The new My Book VelociRaptor Duo drive is basically a combination of Western Digital's (WD) previous My Book Thunderbolt Duo and its cream-of-the-crop VelociRaptor hard drives, which are arguably the fastest consumer-grade hard drives on the market.
That said, if the Thunderbolt Duo is budget-friendly and flexible in terms of capacity, the VelociRaptor Duo comes in a fixed 2TB capacity and costs noticeably more: AU$1249.
To make up for the higher price, the drive includes a metre long Thunderbolt cable; with the Thunderbolt Duo and most other Thunderbolt drives, you have to shell out another AU$55 to get your own cable. And, most importantly, the drive was superfast in our testing. In fact, it's by far the fastest dual-bay Thunderbolt drive among those we've worked with.
The fact that it uses hard drives, instead of solid-state drives (SSDs), means that it's the perfect fit for professional digital-content editing applications, where the demand for both high-speed and lots of data-overwriting are required. Unlike SSDs, hard drives don't suffer from the limited program-erase cycles.
If you're a professional in the market for a non-compromising storage device, look no further than the My Book VelociRaptor Duo.
The My Book VelociRaptor Duo shares the same signature design that is found in other products in WD's My Book line, such as the My Book Thunderbolt Duo or the My Book Studio Edition II. It looks like a closed book that's standing up. On the front, the new drive has a tiny power/status light, and on the back, you'll find its power port and two Thunderbolt ports.
The top of the drive can be opened with a push, which will reveal the internal drives inside. These drives can be replaced easily without any tools. The My Book VelociRaptor Duo comes with two of the latest 1TB VelociRaptor hard drives; and you won't want to use any other hard. This is because the VelociRaptor (or just "Raptor" in previous models) family is the only hard-drive line on the market that offers exceptional performance and durability. These are enterprise-grade hard drives that are made for general consumers. They spin at 10,000rpm, sport 64MB of cache memory and are designed to work 24/7. They also come with WD's highest warranty — five years. However, note that the My Book VelociRaptor Duo drive itself comes with a three-year warranty.
Individually, the VelociRaptor hard drives, like all hard drives, are generally slower than SSDs. But when two of them are set up in RAID 0, which is the default set-up of the My Book VelociRaptor Duo, they turn out to be much faster. Generally, I am not a fan of RAID 0, because if one of the drives in the RAID set-up fails, you lose information on all of them. However, the VelociRaptor drives have been so reliable that we have no problem using two in a RAID 0 set-up. Users with lots of important data, however, should use two My Book VelociRaptor Duo units, and use RAID 10 (the combination of RAID 0 and RAID 1) with their four hard drives.
Other than RAID 0, the My Book VelociRaptor Duo also supports RAID 1 and JBOD. You don't want to use it in anything but RAID 0, however.
Like most other Thunderbolt drives, there's not much to setting up the My Book VelociRaptor Duo. Out of the box, the drive is configured in RAID 0 and preformatted using HFS+; it works immediately once plugged to a Thunderbolt-enabled Mac running OS X 10.6.8 or later. I tried the drive with a Thunderbolt-enabled Windows computer and, once reformatted into NTFS, the drive also worked immediately.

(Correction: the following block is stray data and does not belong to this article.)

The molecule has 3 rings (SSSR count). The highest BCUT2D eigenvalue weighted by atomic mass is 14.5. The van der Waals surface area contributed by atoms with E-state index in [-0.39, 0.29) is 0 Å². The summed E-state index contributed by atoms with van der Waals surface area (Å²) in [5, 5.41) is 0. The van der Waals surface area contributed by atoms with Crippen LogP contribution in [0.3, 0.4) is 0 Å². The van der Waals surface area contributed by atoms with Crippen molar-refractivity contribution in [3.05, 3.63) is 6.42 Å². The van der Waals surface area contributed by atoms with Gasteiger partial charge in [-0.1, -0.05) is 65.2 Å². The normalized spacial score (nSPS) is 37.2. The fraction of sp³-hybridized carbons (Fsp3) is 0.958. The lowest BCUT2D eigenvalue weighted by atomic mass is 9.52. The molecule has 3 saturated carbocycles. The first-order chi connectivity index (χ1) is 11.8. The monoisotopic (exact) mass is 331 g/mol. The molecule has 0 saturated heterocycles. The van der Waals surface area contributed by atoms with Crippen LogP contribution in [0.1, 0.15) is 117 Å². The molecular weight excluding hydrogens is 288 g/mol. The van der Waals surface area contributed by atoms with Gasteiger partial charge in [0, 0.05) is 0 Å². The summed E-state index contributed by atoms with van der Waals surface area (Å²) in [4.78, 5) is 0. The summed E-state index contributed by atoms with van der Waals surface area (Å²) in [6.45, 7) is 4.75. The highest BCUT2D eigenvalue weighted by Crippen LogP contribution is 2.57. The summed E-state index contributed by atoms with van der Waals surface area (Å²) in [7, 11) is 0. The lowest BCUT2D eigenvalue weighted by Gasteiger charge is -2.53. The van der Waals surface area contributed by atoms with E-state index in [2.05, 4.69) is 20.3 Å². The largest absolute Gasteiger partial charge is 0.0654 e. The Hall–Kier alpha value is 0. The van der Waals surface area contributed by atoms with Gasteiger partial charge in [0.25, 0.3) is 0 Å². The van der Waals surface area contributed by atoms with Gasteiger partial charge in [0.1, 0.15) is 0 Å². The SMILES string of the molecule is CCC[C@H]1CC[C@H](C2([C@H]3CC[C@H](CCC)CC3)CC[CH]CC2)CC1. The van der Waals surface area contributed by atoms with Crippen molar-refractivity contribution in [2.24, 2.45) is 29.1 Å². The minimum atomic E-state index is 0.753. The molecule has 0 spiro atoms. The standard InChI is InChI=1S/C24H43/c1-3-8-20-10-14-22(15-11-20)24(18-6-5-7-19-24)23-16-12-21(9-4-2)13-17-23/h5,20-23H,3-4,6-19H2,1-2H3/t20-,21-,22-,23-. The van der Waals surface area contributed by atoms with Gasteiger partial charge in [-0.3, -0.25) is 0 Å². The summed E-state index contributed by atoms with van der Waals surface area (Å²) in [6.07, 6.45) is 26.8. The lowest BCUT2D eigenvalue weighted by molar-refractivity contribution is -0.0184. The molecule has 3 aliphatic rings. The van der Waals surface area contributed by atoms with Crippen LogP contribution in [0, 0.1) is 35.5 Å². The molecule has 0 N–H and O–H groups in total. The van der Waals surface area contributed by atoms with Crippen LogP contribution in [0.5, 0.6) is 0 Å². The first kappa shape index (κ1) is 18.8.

The drive comes with WD Drive Utilities, which helps monitor the status of the drive and change the internal hard drive's configurations. The options are RAID 0 (default), RAID 1 and two separate volumes. RAID 0 (strip) offers top capacity and performance, but if one of the hard drives crashes, you'll lose data on both. RAID 1 (mirror) is the opposite; you get just half of the total storage and slower performance, but your data safety is doubled.
I tested the My Book VelociRaptor Duo only in RAID 0, in two sets of tests. In the first set, it was stacked up against other Thunderbolt drives, as well as internal drives, including solid-state drives (SSDs). In the second, it was tested the way any other non-Thunderbolt external storage devices are tested: against the test machine's internal drive.
Note that the Thunderbolt standard currently has a ceiling speed of 10Gbps, whereas the fastest internal drive caps at just 6Gbps of the SATA 3 standard. We used a 2011 MacBook Pro running OS X Lion, on a SATA 3 (6Gbps) SSD, as the test machine.
In the first set of testing, when moving data from a daisy-chained Pegasus R6, the My Book VelociRaptor Duo showed its top performance and scored 363MBps, being the second fastest, just after the R6 itself. Note that the R6 is a six-bay drive, with all hard drives also set up in RAID 0. In this test, the My Book was by far the fastest among all dual-bay and single-volume Thunderbolt drives I've reviewed. When moving data within itself from one folder to another, the drive registered 124MBps, again, faster than any other dual-bay Thunderbolt drives. In this test, it was slower than some SSDs, however.
In the second set of testing, when moving data back and forth from the connected test machine, the My Book VelociRaptor Duo scored 192MBps and 179MBps for writing and reading, respectively. In both of these tests it was second only to the Pegasus R6, and even then, just by a small margin.
In all, the My Book VelociRaptor Duo offers stellar performance for a dual-bay storage device and much more value than some of its peers, are slower and/or much more expensive.
With an included Thunderbolt cable, stellar performance and reasonable pricing, the My Book VelociRaptor Duo is an excellent investment for those who need a superfast storage device for their professional digital-content editing needs.